JACKSON HOLE, Wyo. -- What's it going to be then, eh?
Lists clarify the
testimony as much as anything.
How We Got Where We Are
A rapid pace of technological change has made our capital stock more productive and profitable. That has produced capital gains in equity markets that have lowered the cost of investment in new plants and equipment and spurred consumption.
Improved productivity probably explains why the American economy has done so well despite our oft-cited subnormal national saving rate.
While discussions of consumer spending often continue to emphasize current income from labor and capital as the prime sources of funds, during the 1990s capital gains, which reflect the valuation of expected
, have taken on a more prominent role in driving our economy.
The net worth of the average household has increased by nearly 50% since the end of 1992, well in excess of the gains of the previous six years. Households have been accumulating resources for retirement or for a rainy day, despite very low measured saving rates.
With corporations already relying increasingly on borrowing to finance capital investment, any evidence of a marked slowing in corporate cash flow is likely to induce a relatively prompt review of capital budgets.
The situation in Brazil and its potential for spilling over to reduce demand in other emerging market economies.
All else equal, a flattening of stock prices would likely slow the growth of spending, and a decline in equity values, especially a severe one, could lead to a considerable weakening of consumer demand.
Growth has continued to shrink the pool of workers willing to work but without jobs. While higher productivity has helped to keep labor cost increases in check, it cannot be expected to do so indefinitely in ever-tighter labor markets.
Businesses will feel under considerable pressure to preserve profit margins should labor costs accelerate further, or should the falling prices of commodity inputs, like oil, turn around. But, to date, businesses' evident pricing power has been scant. Either that would change and inflation could begin to mount or, if costs could not be recouped, capital outlays might well be cut back.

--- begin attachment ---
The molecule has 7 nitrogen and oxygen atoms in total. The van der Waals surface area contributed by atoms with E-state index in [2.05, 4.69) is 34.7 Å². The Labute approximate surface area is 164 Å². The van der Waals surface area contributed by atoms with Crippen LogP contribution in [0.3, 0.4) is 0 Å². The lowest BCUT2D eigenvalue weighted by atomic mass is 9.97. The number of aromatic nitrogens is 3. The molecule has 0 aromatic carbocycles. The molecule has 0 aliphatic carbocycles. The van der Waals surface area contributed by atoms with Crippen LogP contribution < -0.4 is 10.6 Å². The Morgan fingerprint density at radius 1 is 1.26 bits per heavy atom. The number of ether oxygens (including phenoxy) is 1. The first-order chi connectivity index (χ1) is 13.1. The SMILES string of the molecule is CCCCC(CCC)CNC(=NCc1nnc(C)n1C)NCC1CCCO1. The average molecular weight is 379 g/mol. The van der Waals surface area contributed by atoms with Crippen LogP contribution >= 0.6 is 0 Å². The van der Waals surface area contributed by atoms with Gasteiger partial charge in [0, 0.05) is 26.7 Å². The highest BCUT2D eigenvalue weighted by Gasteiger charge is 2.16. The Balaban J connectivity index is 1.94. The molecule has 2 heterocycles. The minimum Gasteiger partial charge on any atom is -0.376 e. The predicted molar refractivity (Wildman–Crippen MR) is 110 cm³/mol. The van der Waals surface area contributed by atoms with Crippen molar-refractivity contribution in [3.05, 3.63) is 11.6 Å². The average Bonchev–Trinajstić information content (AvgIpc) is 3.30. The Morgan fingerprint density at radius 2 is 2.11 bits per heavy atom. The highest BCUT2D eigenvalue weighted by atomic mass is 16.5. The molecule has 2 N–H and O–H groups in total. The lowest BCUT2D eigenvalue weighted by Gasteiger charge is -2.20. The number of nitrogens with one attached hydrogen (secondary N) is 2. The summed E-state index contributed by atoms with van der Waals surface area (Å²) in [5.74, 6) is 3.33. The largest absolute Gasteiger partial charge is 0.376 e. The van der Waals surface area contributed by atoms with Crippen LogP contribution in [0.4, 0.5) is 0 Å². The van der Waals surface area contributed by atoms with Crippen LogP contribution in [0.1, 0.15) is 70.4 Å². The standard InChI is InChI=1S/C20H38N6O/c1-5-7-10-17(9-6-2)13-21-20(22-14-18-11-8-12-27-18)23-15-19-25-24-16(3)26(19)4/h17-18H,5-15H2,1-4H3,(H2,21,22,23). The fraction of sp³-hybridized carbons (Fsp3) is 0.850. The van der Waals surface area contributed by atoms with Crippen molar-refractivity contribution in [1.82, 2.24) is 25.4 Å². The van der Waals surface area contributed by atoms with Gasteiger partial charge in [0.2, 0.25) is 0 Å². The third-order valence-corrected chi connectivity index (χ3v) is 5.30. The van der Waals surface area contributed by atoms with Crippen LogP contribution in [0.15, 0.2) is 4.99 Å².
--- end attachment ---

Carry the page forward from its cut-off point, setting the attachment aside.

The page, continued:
The recent behavior of profits also underlines the unusual nature of the rebound in equity prices and the possibility that the recent performance of the equity markets will have difficulty in being sustained. The level of equity prices would appear to envision substantially greater growth of profits than has been experienced of late.
Sooner? Or Later?
The continued increase in our net external debt (referring to the current account deficit) and its growing servicing costs clearly are not sustainable indefinitely.
Though the pace of economic expansion is widely expected to moderate as 1999 unfolds, signs of an appreciable slowdown as yet remain scant.
Forget about an easing
next month. And if the economic indicators released between now and March 30 look even remotely like the ones that have been released recently, forget about an easing then, too. Barring catastrophe, not until May 18 will an
meeting merit attention.
eased in response to the potential economic effects of an abrupt stringency in financial markets.
We were not attempting to prop up equity prices, nor did we plan to continue to ease rates until equity prices recovered, as some have erroneously inferred.
(b) G fears -- and warns against -- a drift toward protectionist trade policies.
Not so well understood, in my judgment, is the impact that fear of growing protectionism would have on profit expectations, and hence on the current values of capital assets.
(c) Pity the poor saps who have been lamenting a low personal saving rate and using it to justify their sorry forecasts. In terms so simple even they can understand, G explained why the personal saving rate sucks -- and why we ought to be looking at national saving anyway.
(d) G. Love has been fading market bulls since
. And, rightly or wrongly - and even as he applauds our flexible and innovative businesses and workforce - he's still doing it now.
P.S. Number of times in prepared testimony and during the question-answer period that G mentioned the word deflation: None.
Please check out these recent must-read
remarks from Michael Prell, the director of the
Division of Research and Statistics.
Only 75 days until Opening Day!!